Back during the Tampa real estate boom of 2003-2007, a home appraisal was an entirely different experience. Because home values were rising so quickly, an appraisal almost felt like pulling the handle on a slot machine that was guaranteed to win.
It was not uncommon for a new home buyer to receive an appraisal indicating their new home was valued for tens of thousands of dollars above what they were paying it. Many people made instant equity on their homes.
Times have changed and the real estate market has come back to its senses. Today, a home appraisal is still feels a lot like gambling. However, the odds of winning don’t seem nearly as favorable.
Your lender/bank will order an appraisal on the home you want to finance to make sure they aren’t loaning more than the home is worth. If your appraisal comes in low, your bank will put the brakes on your financing. This creates a number of problems for both the buyer and the seller.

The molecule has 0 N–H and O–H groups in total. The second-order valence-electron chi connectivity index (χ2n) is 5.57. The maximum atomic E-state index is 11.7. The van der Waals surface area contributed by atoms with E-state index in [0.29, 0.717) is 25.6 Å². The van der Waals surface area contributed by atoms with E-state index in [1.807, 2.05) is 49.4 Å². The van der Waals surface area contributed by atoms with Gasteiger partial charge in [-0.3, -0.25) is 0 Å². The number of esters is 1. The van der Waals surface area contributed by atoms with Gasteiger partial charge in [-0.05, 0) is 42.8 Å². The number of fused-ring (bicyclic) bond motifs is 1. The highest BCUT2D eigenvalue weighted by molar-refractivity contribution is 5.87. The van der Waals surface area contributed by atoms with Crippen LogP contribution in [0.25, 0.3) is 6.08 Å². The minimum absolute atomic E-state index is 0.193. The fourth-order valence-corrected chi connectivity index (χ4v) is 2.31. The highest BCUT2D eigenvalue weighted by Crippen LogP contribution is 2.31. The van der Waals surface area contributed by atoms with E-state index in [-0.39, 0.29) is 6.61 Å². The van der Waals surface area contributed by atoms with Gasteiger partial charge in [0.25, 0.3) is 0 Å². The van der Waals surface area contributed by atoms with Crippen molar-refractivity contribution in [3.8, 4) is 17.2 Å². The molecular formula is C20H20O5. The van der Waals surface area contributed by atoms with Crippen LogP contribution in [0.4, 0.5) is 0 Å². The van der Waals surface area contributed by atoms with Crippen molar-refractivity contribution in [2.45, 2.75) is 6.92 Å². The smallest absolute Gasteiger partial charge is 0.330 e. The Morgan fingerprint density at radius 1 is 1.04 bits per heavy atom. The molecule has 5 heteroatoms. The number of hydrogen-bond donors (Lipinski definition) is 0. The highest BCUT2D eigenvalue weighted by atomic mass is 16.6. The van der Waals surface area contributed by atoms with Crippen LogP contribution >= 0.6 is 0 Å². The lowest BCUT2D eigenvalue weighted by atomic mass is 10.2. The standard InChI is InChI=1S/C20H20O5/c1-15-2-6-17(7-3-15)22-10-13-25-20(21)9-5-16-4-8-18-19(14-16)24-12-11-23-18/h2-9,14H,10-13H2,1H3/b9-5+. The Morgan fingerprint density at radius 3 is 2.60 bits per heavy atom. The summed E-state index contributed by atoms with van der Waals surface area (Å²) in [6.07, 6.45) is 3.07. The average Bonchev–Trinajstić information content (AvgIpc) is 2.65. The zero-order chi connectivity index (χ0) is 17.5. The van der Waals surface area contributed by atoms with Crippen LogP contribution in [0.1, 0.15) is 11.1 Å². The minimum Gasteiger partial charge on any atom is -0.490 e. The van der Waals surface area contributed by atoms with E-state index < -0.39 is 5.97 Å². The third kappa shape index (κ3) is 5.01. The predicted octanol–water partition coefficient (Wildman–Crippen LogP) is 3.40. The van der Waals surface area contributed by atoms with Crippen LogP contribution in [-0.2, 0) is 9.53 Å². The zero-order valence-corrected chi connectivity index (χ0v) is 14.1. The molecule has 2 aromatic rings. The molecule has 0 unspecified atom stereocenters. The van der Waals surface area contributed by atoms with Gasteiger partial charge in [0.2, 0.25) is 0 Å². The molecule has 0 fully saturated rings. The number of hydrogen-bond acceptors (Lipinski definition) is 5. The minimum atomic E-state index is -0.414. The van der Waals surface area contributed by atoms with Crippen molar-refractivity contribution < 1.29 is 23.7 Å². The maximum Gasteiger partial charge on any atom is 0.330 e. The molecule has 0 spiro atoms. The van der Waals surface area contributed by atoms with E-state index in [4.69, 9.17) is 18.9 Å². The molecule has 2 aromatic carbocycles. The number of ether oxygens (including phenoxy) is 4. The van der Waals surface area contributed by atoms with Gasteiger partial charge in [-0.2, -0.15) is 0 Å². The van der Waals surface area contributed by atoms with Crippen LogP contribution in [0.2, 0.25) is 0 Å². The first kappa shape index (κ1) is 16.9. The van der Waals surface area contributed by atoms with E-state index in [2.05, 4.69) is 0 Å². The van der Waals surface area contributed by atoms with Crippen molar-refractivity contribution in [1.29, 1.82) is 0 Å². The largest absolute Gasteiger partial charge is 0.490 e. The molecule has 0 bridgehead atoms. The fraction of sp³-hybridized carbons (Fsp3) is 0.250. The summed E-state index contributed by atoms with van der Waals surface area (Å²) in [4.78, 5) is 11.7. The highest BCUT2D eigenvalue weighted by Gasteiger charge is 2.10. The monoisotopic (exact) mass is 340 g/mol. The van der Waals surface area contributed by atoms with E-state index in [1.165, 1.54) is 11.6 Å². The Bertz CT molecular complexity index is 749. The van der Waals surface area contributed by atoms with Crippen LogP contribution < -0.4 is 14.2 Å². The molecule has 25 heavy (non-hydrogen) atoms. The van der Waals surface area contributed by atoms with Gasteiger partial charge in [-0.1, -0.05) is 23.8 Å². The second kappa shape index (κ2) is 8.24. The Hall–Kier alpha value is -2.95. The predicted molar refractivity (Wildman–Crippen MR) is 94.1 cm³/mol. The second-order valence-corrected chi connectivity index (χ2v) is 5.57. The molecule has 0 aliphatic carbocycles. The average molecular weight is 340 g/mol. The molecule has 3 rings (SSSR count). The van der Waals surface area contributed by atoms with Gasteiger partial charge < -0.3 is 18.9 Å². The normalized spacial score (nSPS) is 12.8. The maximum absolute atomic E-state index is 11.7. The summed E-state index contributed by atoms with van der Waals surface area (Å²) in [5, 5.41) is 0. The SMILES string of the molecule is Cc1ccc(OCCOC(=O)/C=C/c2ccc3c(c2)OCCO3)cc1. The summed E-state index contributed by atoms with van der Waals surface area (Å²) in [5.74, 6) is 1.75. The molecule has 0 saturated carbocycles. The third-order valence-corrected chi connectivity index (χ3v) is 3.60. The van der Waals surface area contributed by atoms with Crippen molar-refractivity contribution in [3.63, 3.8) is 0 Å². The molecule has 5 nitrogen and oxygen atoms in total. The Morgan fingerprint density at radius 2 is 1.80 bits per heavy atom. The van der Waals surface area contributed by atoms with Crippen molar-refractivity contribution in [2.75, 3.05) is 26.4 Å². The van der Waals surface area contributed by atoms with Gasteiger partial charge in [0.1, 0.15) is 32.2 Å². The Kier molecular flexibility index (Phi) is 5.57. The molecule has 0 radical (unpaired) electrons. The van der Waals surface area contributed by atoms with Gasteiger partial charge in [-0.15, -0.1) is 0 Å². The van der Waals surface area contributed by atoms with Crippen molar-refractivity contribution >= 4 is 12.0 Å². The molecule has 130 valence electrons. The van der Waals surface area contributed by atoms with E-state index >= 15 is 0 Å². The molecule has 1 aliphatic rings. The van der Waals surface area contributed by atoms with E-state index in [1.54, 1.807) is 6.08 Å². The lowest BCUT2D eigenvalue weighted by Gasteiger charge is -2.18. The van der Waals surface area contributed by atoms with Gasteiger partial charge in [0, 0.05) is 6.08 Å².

Typically an appraiser will get an idea of your new home’s worth based on the recent sales prices for similar homes in the area. Usually, they will only consider homes that have sold in the past six months. The appraiser doesn’t cherry-pick which homes he or she uses for comparison. So, if some of the nearby homes that sold recently were low-priced short sales or bargain bank-owned foreclosures, this will drive down the average sales price. Ultimately, your new home may be appraised too low for your bank to finance.
The best way to encourage a favorable appraisal is to have an informed Realtor. I attend every appraisal on behalf of clients who are buying a home. Not only do I bring my own “comps” (lists of comparable homes that sold recently), I also prepare a list of all improvements, upgrades and amenities. Home appraisers are licensed professionals who are trained and skilled at determining the value of a home for sale. They are very good at what they do. However, the more information I can provide an appraiser that shows the true value of your new home, the better the chances of a good appraisal.
The buyer pays for the cost of the appraisal, which may run between $400-$500. This fee is folded in to the total costs and fees due at closing.